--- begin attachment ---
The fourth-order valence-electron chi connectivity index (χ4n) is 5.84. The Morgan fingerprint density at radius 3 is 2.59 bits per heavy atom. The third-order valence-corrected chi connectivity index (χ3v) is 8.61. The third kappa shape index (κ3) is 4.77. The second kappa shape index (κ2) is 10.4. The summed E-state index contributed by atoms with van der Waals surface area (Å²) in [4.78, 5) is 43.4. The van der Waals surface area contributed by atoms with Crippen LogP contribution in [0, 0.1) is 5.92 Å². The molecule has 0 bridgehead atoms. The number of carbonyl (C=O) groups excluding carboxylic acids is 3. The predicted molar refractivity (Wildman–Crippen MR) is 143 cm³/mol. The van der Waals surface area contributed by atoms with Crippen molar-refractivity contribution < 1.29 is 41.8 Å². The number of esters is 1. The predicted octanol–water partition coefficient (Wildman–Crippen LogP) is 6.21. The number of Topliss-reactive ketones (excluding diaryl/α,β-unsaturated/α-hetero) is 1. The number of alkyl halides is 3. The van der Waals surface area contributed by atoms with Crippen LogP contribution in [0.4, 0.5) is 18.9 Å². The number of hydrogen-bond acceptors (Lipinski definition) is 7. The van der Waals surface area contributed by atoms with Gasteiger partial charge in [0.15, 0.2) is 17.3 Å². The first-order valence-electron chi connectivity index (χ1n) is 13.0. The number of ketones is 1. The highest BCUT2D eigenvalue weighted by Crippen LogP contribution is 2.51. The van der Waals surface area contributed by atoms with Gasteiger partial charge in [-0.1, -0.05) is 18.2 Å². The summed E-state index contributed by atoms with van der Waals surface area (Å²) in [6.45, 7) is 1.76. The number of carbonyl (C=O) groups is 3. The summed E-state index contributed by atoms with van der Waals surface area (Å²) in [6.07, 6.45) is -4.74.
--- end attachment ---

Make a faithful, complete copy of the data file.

The fourth-order valence-electron chi connectivity index (χ4n) is 5.84. The Morgan fingerprint density at radius 3 is 2.59 bits per heavy atom. The third-order valence-corrected chi connectivity index (χ3v) is 8.61. The third kappa shape index (κ3) is 4.77. The second kappa shape index (κ2) is 10.4. The summed E-state index contributed by atoms with van der Waals surface area (Å²) in [4.78, 5) is 43.4. The van der Waals surface area contributed by atoms with Crippen LogP contribution in [0, 0.1) is 5.92 Å². The molecule has 0 bridgehead atoms. The number of carbonyl (C=O) groups excluding carboxylic acids is 3. The predicted molar refractivity (Wildman–Crippen MR) is 143 cm³/mol. The van der Waals surface area contributed by atoms with Crippen molar-refractivity contribution < 1.29 is 41.8 Å². The number of esters is 1. The predicted octanol–water partition coefficient (Wildman–Crippen LogP) is 6.21. The number of Topliss-reactive ketones (excluding diaryl/α,β-unsaturated/α-hetero) is 1. The number of alkyl halides is 3. The van der Waals surface area contributed by atoms with Crippen LogP contribution in [0.4, 0.5) is 18.9 Å². The number of hydrogen-bond acceptors (Lipinski definition) is 7. The van der Waals surface area contributed by atoms with Gasteiger partial charge in [0.15, 0.2) is 17.3 Å². The first-order valence-electron chi connectivity index (χ1n) is 13.0. The number of ketones is 1. The highest BCUT2D eigenvalue weighted by Crippen LogP contribution is 2.51. The van der Waals surface area contributed by atoms with Gasteiger partial charge in [-0.1, -0.05) is 18.2 Å². The summed E-state index contributed by atoms with van der Waals surface area (Å²) in [6.45, 7) is 1.76. The number of carbonyl (C=O) groups is 3. The summed E-state index contributed by atoms with van der Waals surface area (Å²) in [6.07, 6.45) is -4.74.